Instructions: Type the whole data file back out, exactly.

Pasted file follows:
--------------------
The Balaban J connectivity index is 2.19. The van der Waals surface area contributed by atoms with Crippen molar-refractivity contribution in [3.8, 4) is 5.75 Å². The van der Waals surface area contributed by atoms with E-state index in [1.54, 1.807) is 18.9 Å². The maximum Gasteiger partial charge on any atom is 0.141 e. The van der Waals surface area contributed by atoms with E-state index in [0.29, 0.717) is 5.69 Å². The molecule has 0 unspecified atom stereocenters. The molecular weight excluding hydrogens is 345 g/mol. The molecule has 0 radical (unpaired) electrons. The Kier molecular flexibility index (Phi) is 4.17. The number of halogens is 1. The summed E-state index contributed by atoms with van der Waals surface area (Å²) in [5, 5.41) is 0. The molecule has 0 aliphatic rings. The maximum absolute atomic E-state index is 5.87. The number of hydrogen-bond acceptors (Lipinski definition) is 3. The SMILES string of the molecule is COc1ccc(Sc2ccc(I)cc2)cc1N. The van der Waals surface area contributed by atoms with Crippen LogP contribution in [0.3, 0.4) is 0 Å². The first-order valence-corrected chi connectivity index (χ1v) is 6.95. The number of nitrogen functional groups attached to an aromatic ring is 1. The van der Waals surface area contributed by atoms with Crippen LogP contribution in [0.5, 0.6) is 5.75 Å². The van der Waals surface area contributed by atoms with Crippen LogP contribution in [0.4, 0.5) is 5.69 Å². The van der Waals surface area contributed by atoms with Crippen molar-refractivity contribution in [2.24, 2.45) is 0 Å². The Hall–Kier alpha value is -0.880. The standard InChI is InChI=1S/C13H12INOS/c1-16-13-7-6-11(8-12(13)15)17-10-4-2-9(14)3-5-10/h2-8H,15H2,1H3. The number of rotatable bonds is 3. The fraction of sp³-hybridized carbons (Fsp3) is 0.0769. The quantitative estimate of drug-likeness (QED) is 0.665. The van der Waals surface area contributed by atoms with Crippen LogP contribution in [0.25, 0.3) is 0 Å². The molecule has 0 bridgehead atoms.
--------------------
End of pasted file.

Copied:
The Balaban J connectivity index is 2.19. The van der Waals surface area contributed by atoms with Crippen molar-refractivity contribution in [3.8, 4) is 5.75 Å². The van der Waals surface area contributed by atoms with E-state index in [1.54, 1.807) is 18.9 Å². The maximum Gasteiger partial charge on any atom is 0.141 e. The van der Waals surface area contributed by atoms with E-state index in [0.29, 0.717) is 5.69 Å². The molecule has 0 unspecified atom stereocenters. The molecular weight excluding hydrogens is 345 g/mol. The molecule has 0 radical (unpaired) electrons. The Kier molecular flexibility index (Phi) is 4.17. The number of halogens is 1. The summed E-state index contributed by atoms with van der Waals surface area (Å²) in [5, 5.41) is 0. The molecule has 0 aliphatic rings. The maximum absolute atomic E-state index is 5.87. The number of hydrogen-bond acceptors (Lipinski definition) is 3. The SMILES string of the molecule is COc1ccc(Sc2ccc(I)cc2)cc1N. The van der Waals surface area contributed by atoms with Crippen LogP contribution in [0.3, 0.4) is 0 Å². The first-order valence-corrected chi connectivity index (χ1v) is 6.95. The number of nitrogen functional groups attached to an aromatic ring is 1. The van der Waals surface area contributed by atoms with Crippen LogP contribution in [0.5, 0.6) is 5.75 Å². The van der Waals surface area contributed by atoms with Crippen LogP contribution in [0.4, 0.5) is 5.69 Å². The van der Waals surface area contributed by atoms with Crippen molar-refractivity contribution in [2.24, 2.45) is 0 Å². The Hall–Kier alpha value is -0.880. The standard InChI is InChI=1S/C13H12INOS/c1-16-13-7-6-11(8-12(13)15)17-10-4-2-9(14)3-5-10/h2-8H,15H2,1H3. The number of rotatable bonds is 3. The fraction of sp³-hybridized carbons (Fsp3) is 0.0769. The quantitative estimate of drug-likeness (QED) is 0.665. The van der Waals surface area contributed by atoms with Crippen LogP contribution in [0.25, 0.3) is 0 Å². The molecule has 0 bridgehead atoms.